Montana Conservation Voters didn’t get much of what it wanted in the 2017 Legislature, but it managed to avoid the worst of what it did not want.
MCV released its 2017 Montana Legislative Scorecard last week, detailing its positions on 12 bills, plus two resolutions, of concern to the state’s environmental interests. Seven of the bills made it through both houses of the Legislature but were vetoed by Gov. Steve Bullock. The resolutions, both backed by MCV, failed, and none of the five bills MCV supported or the seven it opposed became law.
“Special thanks should go to Governor Steve Bullock who stopped the terrible legislation that would have limited access to Montana’s public lands, put more money in the pockets of big polluters, and rolled back our clean energy economy,” Clayton Elliott, MCV’s executive director, said in a news release.
MCV’s priority bills were selected in collaboration with the Conservation Working Group, which comprises 12 Montana environmental groups.
The news release singled out two clean energy bills, House Bill 504 and Senate Bill 201, and a bill to create a Public Lands Day as near successes. HB 504 died on a tie vote in committee, SB 201 died on a tie vote in the Senate, and the public lands bill, HB 491, passed the House before dying in a Senate committee.
Nine legislators made the MCV’s honor roll, none of them from Yellowstone County. Of the eight legislators on the dishonor roll, two were Republicans from Billings: Rep. Adam Rosendale, who co-sponsored HB 504 before voting against it in committee, and Rep. Daniel Zolnikov, who sponsored HB 34 but later voted to table it.
HB 504 would have allowed larger “net-metered” solar systems on homes and businesses. Net-metered systems allow owners of solar systems to receive credit on their utility bills for power they generate but do not use. NorthWestern Energy opposed the bill, which died in committee with all of the negative votes coming from Republicans.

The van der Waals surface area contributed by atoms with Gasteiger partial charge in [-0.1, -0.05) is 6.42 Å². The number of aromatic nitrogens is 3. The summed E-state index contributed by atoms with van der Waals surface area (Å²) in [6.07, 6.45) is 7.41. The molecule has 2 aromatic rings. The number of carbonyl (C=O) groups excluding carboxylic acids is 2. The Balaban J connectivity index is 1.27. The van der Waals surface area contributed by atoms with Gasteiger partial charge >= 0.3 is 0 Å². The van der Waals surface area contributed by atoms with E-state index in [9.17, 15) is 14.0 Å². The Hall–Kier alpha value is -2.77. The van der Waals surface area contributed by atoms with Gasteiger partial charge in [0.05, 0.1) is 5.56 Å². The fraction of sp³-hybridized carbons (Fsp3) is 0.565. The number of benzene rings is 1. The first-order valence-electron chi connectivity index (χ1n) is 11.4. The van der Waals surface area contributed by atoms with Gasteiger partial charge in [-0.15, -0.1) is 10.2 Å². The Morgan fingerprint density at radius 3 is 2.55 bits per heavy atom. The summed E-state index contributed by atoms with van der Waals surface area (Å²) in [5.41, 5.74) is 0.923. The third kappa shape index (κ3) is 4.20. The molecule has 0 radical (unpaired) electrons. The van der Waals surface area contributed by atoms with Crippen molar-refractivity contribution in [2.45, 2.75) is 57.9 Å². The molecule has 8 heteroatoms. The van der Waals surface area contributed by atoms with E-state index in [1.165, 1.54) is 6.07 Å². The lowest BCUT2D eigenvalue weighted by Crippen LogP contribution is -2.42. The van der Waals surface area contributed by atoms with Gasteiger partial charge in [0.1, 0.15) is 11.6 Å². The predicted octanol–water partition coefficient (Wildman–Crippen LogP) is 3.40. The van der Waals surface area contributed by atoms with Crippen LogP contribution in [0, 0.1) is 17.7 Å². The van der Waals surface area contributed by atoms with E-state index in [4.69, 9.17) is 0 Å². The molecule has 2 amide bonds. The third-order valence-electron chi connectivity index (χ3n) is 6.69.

HB 34 would have expanded the net-metering cap on solar energy projects from 50 kilowatts to 250. That bill also died in committee. Despite Zolnikov’s appearance on the dishonor roll, he voted more often for MCV positions during the session than any other Billings-area Republican, at 27 percent.
The two resolutions, introduced in the House and Senate, would expressed support for preserving public lands in Montana. The Senate resolution failed 18-32. The House resolution failed 47-50.
As usual, Democrats dominated votes in favor of MCV positions. Six of those on the honor roll were Democrats, and seven of those on the dishonor roll were Republicans. In addition, all 21 legislators designated as lifetime champions for voting 100 percent in favor of MCV positions in two or more sessions were Democrats. Four of those are from Billings: Sen. Mary McNally, Rep. Virginia Court, Sen. Margie MacDonald and Rep. Jessica Karjala.
Senators and representatives were each scored on 11 votes. Bills supported by MCV included the public lands bill and bills with provisions to reduce greenhouse gas emissions, expand net metering, provide financing for clean energy projects and require a higher bond on mines in sulfide ore areas.
Bills MCV opposed would have imposed new registration fees on electric vehicles, restricted net metering, eliminated the Board of Environmental Review, expanded water rights for developers, reduced the notification distance for proposed oil and gas wells and extended Otter Creek coal leases.